Making a demo reel was one of the hardest things I’ve ever done. It took far more effort and far more time than I ever thought it would. So today, I’d like to break down how I did it in hopes that it would help someone else do the same thing easier.
Why do you want to make a demo reel?
The first thing you need to figure out is why are you doing this? What do you hope to accomplish? Take your time answering this. Don’t just write something that sounds good or say something that people want to hear. Be honest with yourself. Why make a demo reel? Who is it for? I made a sound design reel because I wanted to make a positive impact on the world through sound. I wanted to use my ability to impact the medium I love which is games. The answer you come up with has to be genuine and your truth. Making a demo reel is hard work and if you’re not sure why you’re doing it or if you’re doing it for the wrong reasons, it’s likely you either won’t complete the project or the quality will be poor. Find your why.
How long should your reel be?
If you ask 15 sound designers this question you are likely to get 10 different answers. My philosophy is simple. Make it as short as possible. You don’t need 15 minutes of sound design to show you are good at sound design. Keep it as short as possible. To me, around 60 seconds should be enough to display your abilities in multiple games, and capture your style.
How do you pick the content for your reel?
This connects with your why and the length of your reel. You should be picking games that match your style and keeping in mind how much time you have to demonstrate your abilities. I picked three indie games that I thought would showcase my abilities the best and demonstrate to others what I can do. The games I selected were Shu, Kamiko, and Horizon Chase Turbo.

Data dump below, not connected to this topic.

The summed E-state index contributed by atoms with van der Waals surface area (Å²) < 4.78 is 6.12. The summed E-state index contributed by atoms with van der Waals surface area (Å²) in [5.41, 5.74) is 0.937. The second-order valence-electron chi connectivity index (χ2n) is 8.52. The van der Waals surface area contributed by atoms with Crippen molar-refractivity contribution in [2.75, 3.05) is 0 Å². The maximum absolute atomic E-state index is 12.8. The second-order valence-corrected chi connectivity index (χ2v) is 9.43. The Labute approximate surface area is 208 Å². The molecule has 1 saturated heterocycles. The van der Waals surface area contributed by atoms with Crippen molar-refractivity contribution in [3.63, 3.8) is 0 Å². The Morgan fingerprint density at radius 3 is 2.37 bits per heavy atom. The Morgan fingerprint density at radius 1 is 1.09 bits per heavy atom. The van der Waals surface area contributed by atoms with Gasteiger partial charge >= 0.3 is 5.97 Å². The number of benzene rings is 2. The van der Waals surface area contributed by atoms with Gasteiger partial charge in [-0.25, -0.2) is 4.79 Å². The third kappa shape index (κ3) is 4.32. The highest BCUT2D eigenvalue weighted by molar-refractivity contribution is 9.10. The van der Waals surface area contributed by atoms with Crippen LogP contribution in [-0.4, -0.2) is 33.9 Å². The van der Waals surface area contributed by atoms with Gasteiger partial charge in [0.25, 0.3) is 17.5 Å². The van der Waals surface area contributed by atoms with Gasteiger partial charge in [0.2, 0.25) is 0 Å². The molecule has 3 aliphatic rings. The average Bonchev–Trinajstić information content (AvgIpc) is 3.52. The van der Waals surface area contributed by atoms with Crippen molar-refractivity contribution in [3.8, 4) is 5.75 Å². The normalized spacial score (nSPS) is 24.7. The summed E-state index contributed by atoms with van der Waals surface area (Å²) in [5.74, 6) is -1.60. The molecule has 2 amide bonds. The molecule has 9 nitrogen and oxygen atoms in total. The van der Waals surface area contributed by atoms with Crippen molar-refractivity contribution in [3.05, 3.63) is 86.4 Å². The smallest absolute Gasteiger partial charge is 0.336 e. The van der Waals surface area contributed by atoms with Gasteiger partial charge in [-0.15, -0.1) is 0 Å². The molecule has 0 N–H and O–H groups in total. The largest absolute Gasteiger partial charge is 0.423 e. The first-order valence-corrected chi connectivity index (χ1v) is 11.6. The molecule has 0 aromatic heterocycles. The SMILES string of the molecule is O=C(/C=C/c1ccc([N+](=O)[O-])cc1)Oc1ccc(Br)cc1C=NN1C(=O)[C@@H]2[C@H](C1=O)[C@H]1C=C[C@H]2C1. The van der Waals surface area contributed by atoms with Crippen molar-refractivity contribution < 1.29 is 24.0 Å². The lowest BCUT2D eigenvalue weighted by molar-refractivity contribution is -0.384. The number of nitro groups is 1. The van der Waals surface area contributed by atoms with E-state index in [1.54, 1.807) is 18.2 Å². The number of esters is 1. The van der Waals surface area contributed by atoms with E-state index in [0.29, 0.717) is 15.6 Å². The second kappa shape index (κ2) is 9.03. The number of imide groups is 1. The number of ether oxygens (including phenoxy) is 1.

How do you record sounds for your reel?
I’m going to assume you already have enough gear to do this. A working computer, some recording software, and a recording device. If you don’t have that then I recommend taking a look at this article. It’s not perfect, but it gives you a starting point to build off of. This isn’t a sound technology article, but if you are just starting out and want to record sound, start with what you can afford and go from there. Don’t wait half a year to buy the prefect tech, do what you can as soon as possible.
Now, when it comes to recording sounds to complete your reel you have to know what you actually need. Let’s use my reel as an example. Here are my notes for Horizon Chase Turbo.
So I watched the clip I was using for my demo reel over and over and wrote down all the sounds I needed. Then I’d give separate sections to each sound and write down my progress for each sound. Here are my notes for I.Car Engine Sounds
This may seem like gibberish, but it makes sense to me. I worked on the time I needed the sound to be, the variances in volume, and wrote down the different takes I made and a couple comment on what I liked about them.
Making engines sounds was new for me. So I looked up different articles and videos and tried different methods. Here’s a cool one from YouTube
I repeated this process over and over for each sound. Some sounds were easy to make and I had lots of experience like Number 4, picking up gas. Others were a pain and hard to figure out like Number 2, Drifting Sounds. What I needed to do kept changing, but the process was the same. Think of what would sound best, and record what you need to make it happen. Don’t know how to make it happen? Look up articles and YouTube videos from people who’ve already done this.
Now make your reel!
I hope I’ve brought some value and inspired you to make your demo reel. This topic can honestly be an entire book. And maybe one day I’ll write it. For now, hopefully this article will do. Have any follow up questions for me? Comment below or message me on Twitter or Instagram. My handle is @ ECreatesAudio.